Johnny (@JG_Hollywood): Since Will Bynum probably won’t be back, it’s logical to go with Pierre Jackson, who will be cheaper and possibly better.

Langlois: Jackson is one among a deep crop of point guards who should go from late in the first to midway through the second rounds, Johnny. He’s the smallest of the bunch but maybe as dynamic as any of them offensively, given his perimeter shooter ability coupled with his penetration skills. I’ve made the case in this forum more than once that the draft is the province of the front office, not the coaching staff, but it’s certainly possible they’ll ask Maurice Cheeks to take a look at video of that group of point guards to see if one or two jump out at him, as I wrote in Tuesday’s edition of True Blue Pistons. Jackson, by the way, has been shut down for any more workouts by his agent due to what they say is a minor left knee injury.

Mustafa (Sterling Heights, Mich.): Last year the Pistons traded Ben Gordon and his contract along with a first-rounder for Corey Maggette’s expiring contract to free up cap space for this summer. Couldn’t we have just used the amnesty clause on Gordon instead of giving up a valuable first-round pick? Also, do you think Joe Dumars will end up using the amnesty clause on Charlie Villanueva or just let it go to waste?

Langlois: The Pistons were tacitly saying they expect to make a strong run at the 2014 playoffs when they structured the protections on the future first-rounder they owe Charlotte in that deal, Mustafa. Their preference, of course, would have been to make the playoffs this year and convey a non-lottery pick to the Bobcats in 2013. But the primary motivation for the trade was to give them the wherewithal to dramatically upgrade the roster this off-season. It’s been widely reported and understood that the 2014 draft is expected to be a strong one, but that’s largely because there will be a half-dozen or so potential impact players at the top of the draft. The Pistons are protected in the event of injury or some other factor that causes them to be in the top half of the lottery next season; in 2014, the pick is protected if it’s in the top eight. As for using the amnesty instead, the economics argue in favor of the path the Pistons took. Teams have bought first-round picks for $3 million. That’s probably going to be a pick toward the bottom of the first round, but if the Pistons expect to be in the playoffs next season and they wind up sending a pick in the high teens or low 20s to Charlotte, that wouldn’t be a much different slot than what they might be able to get for $3 million. Compare that to the $13.2 million they shaved off their 2013-14 payroll by shedding the final year of Gordon’s contract. We’ll see about Villanueva. With Austin Daye no longer on the roster, what he brings – a big man who can knock down 3-pointers – is a coveted asset no one else on the team really offers today. If the Pistons pay him to play elsewhere, they’ll create the need to go find a similar player in free agency. Not saying it’s outside the realm of the possible, but that it might create more problems than it solves.

James (Plano, Texas): Can you give us an idea of what teams will be over the luxury tax line this year so we can get an idea of trade targets?

Langlois: It’s an inexact science because we’re not sure where the tax line will be set and there are moves that teams projected to be over the presume line might be able to make to get under it without having to make drastic moves, James.The tax line is expected to be set at around $71 million by best estimates and there are probably seven teams that will start out over that amount: Miami, Brooklyn, the Los Angeles Lakers, Chicago, Golden State, New York and Toronto. Some of those teams have cap situations that project to get even messier the following season. It might turn out that some or many of those teams are OK starting the season over the tax line but change their perspective – depending on how next season unfolds for them – as the trade deadline nears. (For purposes of paying luxury tax, the number used is the one a team shows at season’s end, not the beginning.) The Pistons have studied every angle of this off-season for the past year. I expect they’ll be prepared to exercise patience if that’s what the situation demands. If the right opportunity doesn’t present itself on or near July 1, they know a better opportunity might come around a few months into the 2013-14 season.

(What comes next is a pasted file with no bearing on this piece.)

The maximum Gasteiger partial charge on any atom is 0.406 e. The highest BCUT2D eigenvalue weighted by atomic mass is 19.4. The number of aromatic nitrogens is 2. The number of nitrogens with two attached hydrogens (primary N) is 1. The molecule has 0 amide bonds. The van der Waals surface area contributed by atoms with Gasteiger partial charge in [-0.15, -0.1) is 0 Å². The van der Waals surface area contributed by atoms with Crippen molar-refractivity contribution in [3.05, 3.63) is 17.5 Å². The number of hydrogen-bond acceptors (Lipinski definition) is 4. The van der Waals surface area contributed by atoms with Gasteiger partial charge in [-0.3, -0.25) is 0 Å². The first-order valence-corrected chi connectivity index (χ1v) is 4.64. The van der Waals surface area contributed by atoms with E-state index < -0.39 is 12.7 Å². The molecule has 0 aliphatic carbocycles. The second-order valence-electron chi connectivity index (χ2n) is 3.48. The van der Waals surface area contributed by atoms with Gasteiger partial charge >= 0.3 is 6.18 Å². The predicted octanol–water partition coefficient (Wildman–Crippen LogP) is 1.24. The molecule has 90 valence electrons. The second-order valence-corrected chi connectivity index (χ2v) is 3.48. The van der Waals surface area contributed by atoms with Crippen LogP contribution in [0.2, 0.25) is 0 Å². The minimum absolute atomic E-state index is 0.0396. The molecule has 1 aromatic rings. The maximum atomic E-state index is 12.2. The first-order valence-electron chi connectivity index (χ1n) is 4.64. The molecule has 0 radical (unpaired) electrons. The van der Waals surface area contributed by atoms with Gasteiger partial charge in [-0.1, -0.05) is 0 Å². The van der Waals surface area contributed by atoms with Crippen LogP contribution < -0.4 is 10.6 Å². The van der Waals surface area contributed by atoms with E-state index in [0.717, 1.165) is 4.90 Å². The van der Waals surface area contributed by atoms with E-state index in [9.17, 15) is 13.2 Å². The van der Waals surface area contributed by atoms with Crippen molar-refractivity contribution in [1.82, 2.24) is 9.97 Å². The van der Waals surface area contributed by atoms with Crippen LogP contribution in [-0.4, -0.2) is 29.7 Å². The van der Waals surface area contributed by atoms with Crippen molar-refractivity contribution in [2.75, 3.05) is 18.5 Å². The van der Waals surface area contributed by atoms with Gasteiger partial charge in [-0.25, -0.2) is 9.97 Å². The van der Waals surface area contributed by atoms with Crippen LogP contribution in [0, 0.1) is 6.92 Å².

Master (Grand Rapids, Mich.): As far as you know, did Rasheed Wallace have any interest in coaching? His basketball IQ was always impressive. Any chance Cheeks brings him on as an assistant?

Langlois: Haven’t heard anything one way or the other on Wallace’s latest post-retirement plans, Master. By all accounts, he and Cheeks have a solid relationship. Last September, when the bulk of the Pistons had already gathered in Auburn Hills prior to the start of training camp, Wallace spent a few days scrimmaging. Even then, he was constantly offering advice to Andre Drummond. It would make for an interesting dynamic. But his heart would really have to be into it – it’s a demanding job with almost no days off from October until season’s end. As much of a family man as he is, he might not be ready for that type of commitment so soon after retiring as a player.

Zach (Southgate, Mich.): With the Mavs looking to get rid of their No. 13 pick, what are the chances the Pistons can offer Rodney Stuckey for that pick? Would our early second-rounder have to go, too? I like the thought of getting a duo like Caldwell-Pope and Dennis Schroeder.

Langlois: No idea about the credibility of reports that say Dallas is looking to move the No. 13 pick, Zach, but by all accounts the motivation for the Mavs doing so would be to avoid the $1.65 million cap hold to free up more money to pursue free agents. There is widespread speculation Dallas is going to try to make a run at the premier free agents to offer two max contracts and it will have to be very creative to do so. That’s a long way of saying it wouldn’t further that pursuit by taking back Stuckey’s contract. The speculation is that Dallas will use the 13th pick as enticement to take a big contract off of its books, perhaps Shawn Marion’s $9.3 million deal, which expires after next season. Stuckey’s deal reportedly calls for him to get $8.5 million, though it is believed to be guaranteed for $4 million.